Posted by pat
on July 10, 2011
Left Handed Galaxy
One of the central ideas in modern cosmology is that the universe is pretty much uniform throughout. You have to look on the large scale to see the uniformity, like at the cosmic microwave background radiation or at the distribution of matter. There are still mysteries like, why is there so much more matter than anti-matter? Seems like they should have been created in equal portions at the Big Bang and proceeded to annihilate each other, leading to a universe with no…us.
In other posts we have seen that there is evidence that much of the matter in the universe is moving in a specific direction in what is called ‘Dark Flow’. Now another interesting question is being tackled. What if you looked at all of the galaxies out there and counted how many have right and left handed spin. The answer seems so obvious that no one really tried until recently and they found a non-obvious answer. There are about 7% more left handed galaxies that right handed, at least in the rather large portion of the sky they checked. Chances are a million to one that this is indeed a significant result and not a mere accident of observation.
The study (described at Physorg.com) was done by professor Michael Longo and a team of five undergraduates who catalogued the rotation direction of tens of thousands of spiral galaxies photographed in the Sloan Digital Sky Survey in an area north of the Milky Way’s pole. This leads to a different question, was the universe born with a spin? And this new data suggest the answer might be yes.
This is not just a cosmetic observation, black holes can have spin, particles can have spin. Spin can be used to extract energy from a system. The implications are only now being considered and all because someone thought to check the obvious answer. I have often thought that one of the greatest of human qualities is curiosity, and a close companion is healthy skepticism, they lead to good things.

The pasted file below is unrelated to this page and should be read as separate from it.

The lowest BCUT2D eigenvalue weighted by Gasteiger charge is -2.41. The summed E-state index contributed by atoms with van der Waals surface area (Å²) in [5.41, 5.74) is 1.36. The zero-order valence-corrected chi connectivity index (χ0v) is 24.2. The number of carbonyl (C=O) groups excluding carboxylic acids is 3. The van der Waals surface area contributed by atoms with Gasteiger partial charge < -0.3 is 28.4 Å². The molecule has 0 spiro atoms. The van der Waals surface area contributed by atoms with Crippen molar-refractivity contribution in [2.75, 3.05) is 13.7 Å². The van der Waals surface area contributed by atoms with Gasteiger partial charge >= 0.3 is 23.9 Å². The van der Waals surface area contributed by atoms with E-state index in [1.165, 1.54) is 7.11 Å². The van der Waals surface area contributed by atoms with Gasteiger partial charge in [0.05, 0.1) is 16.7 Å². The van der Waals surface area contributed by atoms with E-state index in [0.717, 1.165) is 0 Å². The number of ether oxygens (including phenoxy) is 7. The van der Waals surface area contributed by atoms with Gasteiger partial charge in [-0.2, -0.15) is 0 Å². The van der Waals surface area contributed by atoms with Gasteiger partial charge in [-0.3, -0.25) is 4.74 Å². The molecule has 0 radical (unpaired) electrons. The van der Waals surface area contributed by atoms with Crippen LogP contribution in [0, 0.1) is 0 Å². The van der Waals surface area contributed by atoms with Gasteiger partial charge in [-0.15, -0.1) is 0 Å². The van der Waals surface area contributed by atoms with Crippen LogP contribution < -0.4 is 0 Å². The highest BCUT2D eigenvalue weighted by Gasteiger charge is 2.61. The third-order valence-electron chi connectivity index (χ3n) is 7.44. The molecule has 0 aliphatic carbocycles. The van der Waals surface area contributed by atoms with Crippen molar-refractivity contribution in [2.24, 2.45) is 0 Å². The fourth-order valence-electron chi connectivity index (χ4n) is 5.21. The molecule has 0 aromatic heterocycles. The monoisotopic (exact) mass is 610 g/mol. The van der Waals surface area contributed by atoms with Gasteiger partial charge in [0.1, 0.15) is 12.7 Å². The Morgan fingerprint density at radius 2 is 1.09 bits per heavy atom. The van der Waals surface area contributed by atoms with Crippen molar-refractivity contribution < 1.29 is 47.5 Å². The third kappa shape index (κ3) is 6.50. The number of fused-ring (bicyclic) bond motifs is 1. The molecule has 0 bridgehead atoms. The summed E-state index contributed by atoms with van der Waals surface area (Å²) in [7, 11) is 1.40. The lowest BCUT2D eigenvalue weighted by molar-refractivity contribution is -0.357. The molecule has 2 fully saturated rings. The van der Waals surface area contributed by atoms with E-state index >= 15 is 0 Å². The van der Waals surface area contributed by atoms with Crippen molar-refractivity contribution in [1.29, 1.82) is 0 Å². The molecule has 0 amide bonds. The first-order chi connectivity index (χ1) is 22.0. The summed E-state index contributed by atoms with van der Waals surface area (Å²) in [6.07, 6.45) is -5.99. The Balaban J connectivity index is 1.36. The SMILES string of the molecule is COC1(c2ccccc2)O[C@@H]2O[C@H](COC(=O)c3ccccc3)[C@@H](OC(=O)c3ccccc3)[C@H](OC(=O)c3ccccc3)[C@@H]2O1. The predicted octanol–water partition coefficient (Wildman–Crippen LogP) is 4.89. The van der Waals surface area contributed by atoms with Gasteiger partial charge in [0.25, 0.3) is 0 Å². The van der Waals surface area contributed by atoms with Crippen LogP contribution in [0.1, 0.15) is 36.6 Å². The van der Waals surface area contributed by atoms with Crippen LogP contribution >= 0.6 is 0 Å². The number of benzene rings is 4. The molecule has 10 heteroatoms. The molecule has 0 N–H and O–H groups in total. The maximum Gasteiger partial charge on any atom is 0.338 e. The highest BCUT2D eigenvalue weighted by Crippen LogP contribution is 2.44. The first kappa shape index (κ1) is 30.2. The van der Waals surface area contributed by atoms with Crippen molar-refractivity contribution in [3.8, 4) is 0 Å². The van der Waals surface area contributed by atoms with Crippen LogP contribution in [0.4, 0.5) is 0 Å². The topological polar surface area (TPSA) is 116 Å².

Posted by pat
on March 29, 2011
There is a spot in the sky at the edge of the observable universe where galaxies are moving towards something that cannot be observed and is probably beyond the edge of what we can observe. I’ve written several times (here and here) about dark flow since it was observed in 2008 by Kashlinsky and about one possible explanation for it here. In the time since dark flow was originally observed, the Kashlinsky data has been vetted pretty well.
But what is causing it? Kashlinsky thinks that a dense region of the universe exists just outside our observation horizon and imagines that this implies a non-uniformity to the universe, one that is great enough to call into question the Lambda Cold Dark Matter model. This model leads to a very uniform universe caused by early hyper inflation, just after the big bang. The CMB shows a pretty uniform universe in agreement with LCDM. So Kashlinsky is casting doubt on LCDM, basically saying that the universe may be very lumpy we just can’t see the lumps in the CMB from here.
Enter Dai et al who use a fundamentally different method to measure the flow of individual objects. They examine the type 1A supernova data to see if there is a relationship between the very far away novas (those with a high red shift) and their velocity towards the path of dark flow; they find no correlation, which means that the furthest away novas aren’t really moving faster than the closer ones in the path of the flow. Furthermore they find the likely velocity of the flow to be much smaller than the Kashlinsky suggests. Kashlinsky measured an aberrant bulk flow of more than 600 kilometers a second, while Dai et al found only 188 kilometers a second. Dai et al observe that this velocity is very close to that predicted by LCDM.